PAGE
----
Sunday, August 07, 2005

"Advice from a Caterpillar" from

The Many Faces of Alice,

"the process and product
of a fourth grade class study of
Alice's Adventures in Wonderland, its author,
Lewis Carroll, and its many illustrators"

includes great puppet theatre quicktime movies, hypertext annotations &c. :--

"The Caterpillar and Alice looked at each other for some time in silence: at last the Caterpillar took the hookah out of its mouth, and addressed her in a languid, sleepy voice.

`Who are YOU?' said the Caterpillar.

This was not an encouraging opening for a conversation. Alice replied, rather shyly, `I--I hardly know, sir, just at present-- at least I know who I WAS when I got up this morning, but I think I must have been changed several times since then...'"

(thanks to the Protection Island crew)

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"a blood-spattered Canadarm..."

"Taken on its own merits, the Shuttle gives the impression of a vehicle designed to be launched repeatedly to near-Earth orbit, tended by five to seven passengers with little concern for their personal safety, and requiring extravagant care and preparation before each flight, with an almost fetishistic emphasis on reuse. Clearly this primitive space plane must have been a sacred artifact, used in religious rituals to deliver sacrifice to a sky god.

As tempting as it is to picture a blood-spattered Canadarm flinging goat carcasses into the void, we know that the Shuttle is the fruit of what was supposed to be a rational decision making process. That so much about the vehicle design is bizarre and confused is the direct result of the Shuttle's little-remembered role as a military vehicle during the Cold War. "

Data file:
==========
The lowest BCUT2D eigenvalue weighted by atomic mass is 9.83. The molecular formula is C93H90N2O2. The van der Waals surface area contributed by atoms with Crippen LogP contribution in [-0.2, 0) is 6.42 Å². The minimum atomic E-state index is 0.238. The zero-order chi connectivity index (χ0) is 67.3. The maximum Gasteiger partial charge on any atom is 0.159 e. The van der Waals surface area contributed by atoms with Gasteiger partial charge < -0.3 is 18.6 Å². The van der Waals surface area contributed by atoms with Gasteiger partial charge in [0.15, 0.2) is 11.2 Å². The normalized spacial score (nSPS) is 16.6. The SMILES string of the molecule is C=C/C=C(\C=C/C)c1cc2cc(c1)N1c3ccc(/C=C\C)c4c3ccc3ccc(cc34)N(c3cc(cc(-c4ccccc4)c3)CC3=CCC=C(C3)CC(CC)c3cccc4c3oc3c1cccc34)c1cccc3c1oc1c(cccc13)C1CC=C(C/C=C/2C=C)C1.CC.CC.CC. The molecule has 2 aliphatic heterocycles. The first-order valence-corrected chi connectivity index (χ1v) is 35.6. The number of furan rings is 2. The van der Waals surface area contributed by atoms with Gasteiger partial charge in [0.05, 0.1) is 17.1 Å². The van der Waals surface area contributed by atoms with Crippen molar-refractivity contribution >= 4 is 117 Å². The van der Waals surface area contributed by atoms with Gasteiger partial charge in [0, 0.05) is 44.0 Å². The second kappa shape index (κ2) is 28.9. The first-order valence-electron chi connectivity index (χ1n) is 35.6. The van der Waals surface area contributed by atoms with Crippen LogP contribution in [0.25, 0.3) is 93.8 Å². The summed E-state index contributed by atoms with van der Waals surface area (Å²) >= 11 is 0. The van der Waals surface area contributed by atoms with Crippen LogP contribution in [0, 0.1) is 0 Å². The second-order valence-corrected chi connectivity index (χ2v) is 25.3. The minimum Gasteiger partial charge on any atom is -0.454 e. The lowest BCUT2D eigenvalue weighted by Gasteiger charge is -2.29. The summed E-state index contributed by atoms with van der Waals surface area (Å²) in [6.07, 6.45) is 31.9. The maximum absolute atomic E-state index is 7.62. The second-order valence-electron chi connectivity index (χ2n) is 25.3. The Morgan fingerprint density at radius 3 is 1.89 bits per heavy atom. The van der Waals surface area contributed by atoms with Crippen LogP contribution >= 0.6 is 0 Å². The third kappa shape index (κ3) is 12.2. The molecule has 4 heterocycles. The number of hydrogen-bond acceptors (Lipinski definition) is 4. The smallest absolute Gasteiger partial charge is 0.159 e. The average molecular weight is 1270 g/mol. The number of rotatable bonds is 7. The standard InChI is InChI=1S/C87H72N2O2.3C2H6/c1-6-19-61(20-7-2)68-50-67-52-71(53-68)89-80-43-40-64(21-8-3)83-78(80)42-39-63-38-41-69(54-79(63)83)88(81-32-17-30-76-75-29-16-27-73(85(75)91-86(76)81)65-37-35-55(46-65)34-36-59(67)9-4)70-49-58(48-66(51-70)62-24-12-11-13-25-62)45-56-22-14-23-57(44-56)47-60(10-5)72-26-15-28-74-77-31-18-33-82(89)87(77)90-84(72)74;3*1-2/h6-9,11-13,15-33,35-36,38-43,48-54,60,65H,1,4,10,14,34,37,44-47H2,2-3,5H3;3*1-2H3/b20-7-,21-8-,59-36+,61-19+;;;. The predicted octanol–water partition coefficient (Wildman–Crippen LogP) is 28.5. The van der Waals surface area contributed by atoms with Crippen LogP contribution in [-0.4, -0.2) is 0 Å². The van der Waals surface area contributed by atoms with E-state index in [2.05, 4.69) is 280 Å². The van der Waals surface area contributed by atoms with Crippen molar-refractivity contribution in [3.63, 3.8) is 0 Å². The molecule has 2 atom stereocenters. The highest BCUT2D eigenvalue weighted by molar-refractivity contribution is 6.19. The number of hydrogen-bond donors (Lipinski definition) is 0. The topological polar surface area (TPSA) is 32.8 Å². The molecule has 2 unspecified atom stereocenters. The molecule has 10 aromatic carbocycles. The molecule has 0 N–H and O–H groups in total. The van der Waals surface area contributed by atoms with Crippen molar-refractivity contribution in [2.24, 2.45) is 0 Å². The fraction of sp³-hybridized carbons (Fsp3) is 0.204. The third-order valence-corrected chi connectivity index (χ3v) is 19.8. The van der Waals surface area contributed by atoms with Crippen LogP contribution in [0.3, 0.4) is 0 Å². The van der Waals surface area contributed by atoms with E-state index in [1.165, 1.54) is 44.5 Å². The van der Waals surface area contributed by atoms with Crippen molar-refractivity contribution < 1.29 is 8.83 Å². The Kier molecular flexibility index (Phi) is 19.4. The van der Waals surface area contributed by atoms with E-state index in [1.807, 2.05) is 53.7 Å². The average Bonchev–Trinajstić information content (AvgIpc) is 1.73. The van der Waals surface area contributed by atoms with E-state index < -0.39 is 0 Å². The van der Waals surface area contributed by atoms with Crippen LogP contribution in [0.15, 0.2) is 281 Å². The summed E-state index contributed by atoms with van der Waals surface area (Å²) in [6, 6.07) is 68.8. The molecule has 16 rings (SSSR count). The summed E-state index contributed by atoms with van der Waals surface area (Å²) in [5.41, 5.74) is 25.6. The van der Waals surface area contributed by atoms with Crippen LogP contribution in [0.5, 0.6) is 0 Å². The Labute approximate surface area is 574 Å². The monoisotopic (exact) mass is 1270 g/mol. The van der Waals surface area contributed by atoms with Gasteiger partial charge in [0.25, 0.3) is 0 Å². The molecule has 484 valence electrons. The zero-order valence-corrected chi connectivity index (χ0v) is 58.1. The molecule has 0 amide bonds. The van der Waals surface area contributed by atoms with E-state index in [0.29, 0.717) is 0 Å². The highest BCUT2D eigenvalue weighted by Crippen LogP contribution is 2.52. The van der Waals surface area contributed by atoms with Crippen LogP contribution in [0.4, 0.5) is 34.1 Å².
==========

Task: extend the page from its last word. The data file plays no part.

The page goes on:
Saturday, August 06, 2005


(When bees are in hives)


Bracton: De Legibus Et Consuetudinibus Angliae
(Bracton on the Laws and Customs of England
attributed to Henry of Bratton, c. 1210-1268)

For if they settle
in my tree
they are no more mine--

before I shut them
into a hive--
than are the birds

who make their nest there,
and therefore
if another hives them

he will be their owner.
A swarm that flies
out of my hive

is taken to be mine
so long as it remains
in my sight

and pursuit is not impossible,
otherwise it becomes
the property of the taker.

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Friday, August 05, 2005

trippy single-cell silica leak forms:--Ernst Haeckel: Die Radiolarien (1862)

(from MetaFilter where there's more)

some deadly unreachable & far from ripe Vancouver blackberries from Adam Harrison; Nanaimo's are good to go, ran into a couple of folks picking in the lee of our hinge and their pails were 3/4 full, leaning over to check, that great wafting smell...
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interesting guest writer at Altercation

"Although liberals accomplished great things during the first three quarters of the 20th century, thereafter they stumbled badly. When they encountered resistance to black civil rights among poor and working class whites--some of it racially motivated some of it not--rather than dealing with the resistance politically, liberal elites sought to impose solutions from above by taking advantage of their privileged access to judicial and executive power. Then, rather than telling Americans honestly about the likely costs and consequences of a military intervention in Southeast Asia and trust them to make the correct decisions, they used lies and deception to trick voters into supporting an unwinnable war that was fought mostly by the poor and working classes; and when the war came too close to home, they quickly forgot about the lower class combatants and their sacrifices they had made. Then after liberals' attempt to support guns and butter set off hyperinflation to erode the real value of wages, they callously thought up new ways to spend the windfall of tax revenue rather than adjust tax brackets to relieve the unsustainable burden on the middle class. Finally, when faced with political revolt because of these misguided policies, they retreated into arcane ideologies to wage a rearguard cultural insurgency from the safety of the ivory tower. Is it any wonder that liberals lost the public trust?"